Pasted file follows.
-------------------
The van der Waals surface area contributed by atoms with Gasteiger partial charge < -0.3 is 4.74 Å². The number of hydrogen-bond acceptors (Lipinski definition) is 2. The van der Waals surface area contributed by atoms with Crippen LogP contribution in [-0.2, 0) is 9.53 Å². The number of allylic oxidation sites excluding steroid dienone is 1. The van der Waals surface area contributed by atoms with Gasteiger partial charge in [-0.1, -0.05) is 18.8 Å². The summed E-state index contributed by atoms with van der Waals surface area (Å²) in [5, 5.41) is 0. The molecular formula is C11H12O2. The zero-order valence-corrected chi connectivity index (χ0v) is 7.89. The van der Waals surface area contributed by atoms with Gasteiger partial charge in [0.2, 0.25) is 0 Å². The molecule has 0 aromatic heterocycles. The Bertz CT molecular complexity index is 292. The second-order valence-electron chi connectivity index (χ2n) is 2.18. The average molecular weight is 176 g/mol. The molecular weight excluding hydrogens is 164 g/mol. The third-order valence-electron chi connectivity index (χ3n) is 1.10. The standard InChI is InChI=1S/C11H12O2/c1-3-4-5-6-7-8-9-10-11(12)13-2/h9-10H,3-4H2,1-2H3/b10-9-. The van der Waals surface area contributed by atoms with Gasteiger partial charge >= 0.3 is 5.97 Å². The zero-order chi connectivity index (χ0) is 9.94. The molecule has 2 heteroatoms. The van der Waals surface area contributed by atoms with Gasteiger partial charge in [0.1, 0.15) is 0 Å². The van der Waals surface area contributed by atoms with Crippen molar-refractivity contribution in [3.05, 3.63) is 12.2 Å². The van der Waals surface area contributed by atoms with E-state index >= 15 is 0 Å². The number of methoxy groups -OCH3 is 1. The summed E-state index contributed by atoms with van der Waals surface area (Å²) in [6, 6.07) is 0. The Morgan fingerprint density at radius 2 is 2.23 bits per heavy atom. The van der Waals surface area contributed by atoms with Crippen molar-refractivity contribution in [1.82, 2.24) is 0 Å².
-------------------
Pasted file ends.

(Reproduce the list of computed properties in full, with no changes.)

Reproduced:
The van der Waals surface area contributed by atoms with Gasteiger partial charge < -0.3 is 4.74 Å². The number of hydrogen-bond acceptors (Lipinski definition) is 2. The van der Waals surface area contributed by atoms with Crippen LogP contribution in [-0.2, 0) is 9.53 Å². The number of allylic oxidation sites excluding steroid dienone is 1. The van der Waals surface area contributed by atoms with Gasteiger partial charge in [-0.1, -0.05) is 18.8 Å². The summed E-state index contributed by atoms with van der Waals surface area (Å²) in [5, 5.41) is 0. The molecular formula is C11H12O2. The zero-order valence-corrected chi connectivity index (χ0v) is 7.89. The van der Waals surface area contributed by atoms with Gasteiger partial charge in [0.2, 0.25) is 0 Å². The molecule has 0 aromatic heterocycles. The Bertz CT molecular complexity index is 292. The second-order valence-electron chi connectivity index (χ2n) is 2.18. The average molecular weight is 176 g/mol. The molecular weight excluding hydrogens is 164 g/mol. The third-order valence-electron chi connectivity index (χ3n) is 1.10. The standard InChI is InChI=1S/C11H12O2/c1-3-4-5-6-7-8-9-10-11(12)13-2/h9-10H,3-4H2,1-2H3/b10-9-. The van der Waals surface area contributed by atoms with Gasteiger partial charge >= 0.3 is 5.97 Å². The zero-order chi connectivity index (χ0) is 9.94. The molecule has 2 heteroatoms. The van der Waals surface area contributed by atoms with Gasteiger partial charge in [0.1, 0.15) is 0 Å². The van der Waals surface area contributed by atoms with Crippen molar-refractivity contribution in [3.05, 3.63) is 12.2 Å². The van der Waals surface area contributed by atoms with E-state index >= 15 is 0 Å². The number of methoxy groups -OCH3 is 1. The summed E-state index contributed by atoms with van der Waals surface area (Å²) in [6, 6.07) is 0. The Morgan fingerprint density at radius 2 is 2.23 bits per heavy atom. The van der Waals surface area contributed by atoms with Crippen molar-refractivity contribution in [1.82, 2.24) is 0 Å².